There has been input from experts in this area through several research articles and studies, including a 2015 KAP study of married men and women in rural Pakistan, which provides important insights into the issue. The 2015 study highlighted how around 28,000 women in Pakistan die annually as a result of pregnancy-related complications. Moreover, the study identified that only half of the deliveries in Pakistan occur in the presence of a skilled health provider, while rural and less educated women are less likely to receive skilled care.

In fact, the average distance to a reproductive health facility in Pakistan’s rural areas is greater than that to urban areas, which effectively renders these health facilities useless for rural women who do not have transportation or finances. Another important fact the 2015 study highlighted was that over 70 percent of our population tries to access private sector healthcare, thus reflecting an appalling lack of both availability of and confidence in public health facilities.

Our own demographic and health surveys reflect that neonatal mortality rate in Pakistan has remained largely unchanged in the last fifteen years, with such mortality most prevalent in Punjab, then Sindh, followed by Khyber Pakhtunkhwa and lastly Balochistan. There is also an unmet need for contraception (around 20 percent). Adding to these problems are the socio-cultural constraints on women in the country. There is a lack of communication between spouses with respect to family planning decisions, immense interference from in-laws and ultimately men in Pakistan have final decision-making authority with respect to women’s reproductive health rights (something that cannot possibly be condoned in the 21st century). None of this has been discussed by any government, let alone redressed.

In fact, each successive government’s messaging on family planning has fallen short. Perhaps that is partly also because our leadership does not understand the far-reaching implications of this population explosion on our resources, the law and order in the country and our international standing.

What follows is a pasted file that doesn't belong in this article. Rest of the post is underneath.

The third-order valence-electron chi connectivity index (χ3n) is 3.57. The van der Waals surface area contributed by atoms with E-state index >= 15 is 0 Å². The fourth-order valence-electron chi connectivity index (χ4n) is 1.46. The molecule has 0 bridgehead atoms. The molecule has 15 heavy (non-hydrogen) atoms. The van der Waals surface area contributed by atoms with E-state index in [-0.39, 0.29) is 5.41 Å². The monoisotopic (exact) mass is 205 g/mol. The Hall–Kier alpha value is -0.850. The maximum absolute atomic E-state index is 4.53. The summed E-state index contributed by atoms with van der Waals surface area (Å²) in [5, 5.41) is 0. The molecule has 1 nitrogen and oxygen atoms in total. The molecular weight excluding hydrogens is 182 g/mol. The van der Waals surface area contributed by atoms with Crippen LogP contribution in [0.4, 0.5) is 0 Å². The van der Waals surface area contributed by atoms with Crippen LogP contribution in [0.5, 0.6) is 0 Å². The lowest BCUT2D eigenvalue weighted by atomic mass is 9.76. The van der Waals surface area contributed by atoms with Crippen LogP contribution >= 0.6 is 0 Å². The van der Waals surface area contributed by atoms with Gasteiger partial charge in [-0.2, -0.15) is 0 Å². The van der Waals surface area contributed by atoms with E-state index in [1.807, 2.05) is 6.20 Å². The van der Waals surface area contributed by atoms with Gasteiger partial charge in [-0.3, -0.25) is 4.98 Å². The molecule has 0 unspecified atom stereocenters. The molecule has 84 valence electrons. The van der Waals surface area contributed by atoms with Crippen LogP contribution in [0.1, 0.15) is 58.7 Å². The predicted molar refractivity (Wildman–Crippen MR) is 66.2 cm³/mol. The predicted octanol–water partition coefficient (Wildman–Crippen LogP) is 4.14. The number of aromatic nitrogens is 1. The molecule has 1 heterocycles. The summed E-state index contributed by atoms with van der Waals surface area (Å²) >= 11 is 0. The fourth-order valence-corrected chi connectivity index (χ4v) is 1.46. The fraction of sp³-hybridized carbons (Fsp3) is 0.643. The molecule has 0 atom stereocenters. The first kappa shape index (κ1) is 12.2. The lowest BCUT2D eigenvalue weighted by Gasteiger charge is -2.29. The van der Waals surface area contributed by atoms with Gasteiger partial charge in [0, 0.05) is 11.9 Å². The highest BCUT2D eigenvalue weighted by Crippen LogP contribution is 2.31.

Our population is expected to swell beyond 300 million by the year 2050. We have the highest growth rate in the region. Then why is it that family planning is not at the top of any government’s agenda? That very reality reflects our inability, as a collective, to take this seriously or to understand the implications of failed family planning approaches on female literacy, maternal mortality, infant mortality and neonatal mortality.

As a result of Bangladesh’s family planning programme, the country has experienced a huge reduction in child mortality rates (barring some problems they are still struggling to address vis-à-vis the rate of under-five mortality). In fact, between 1990 and 2010, there was a reduction in maternal mortality in Bangladesh from 574 deaths per 100,000 to 194 deaths per 100,000. The decline in maternal mortality was attributed to a reduced total fertility rate, increased and improved service delivery, improved access to health services, improvements in female education and increases in per capita income.

Pakistan’s family planning strategy needs a jumpstart and revamp. At this stage, we cannot afford the Government’s messaging being poorly framed and targeted, as per routine. The government must involve communication experts in its messaging on family planning. Clearly, the “kam bachay, khushaal gharaana (fewer children, prosperous home)” is not helping with our family planning programme.

Our unabated population growth is a time bomb waiting to explode and will affect us in ways we have not even begun to imagine due to the shortsightedness of our leadership.

Concluded

The writers are lawyers.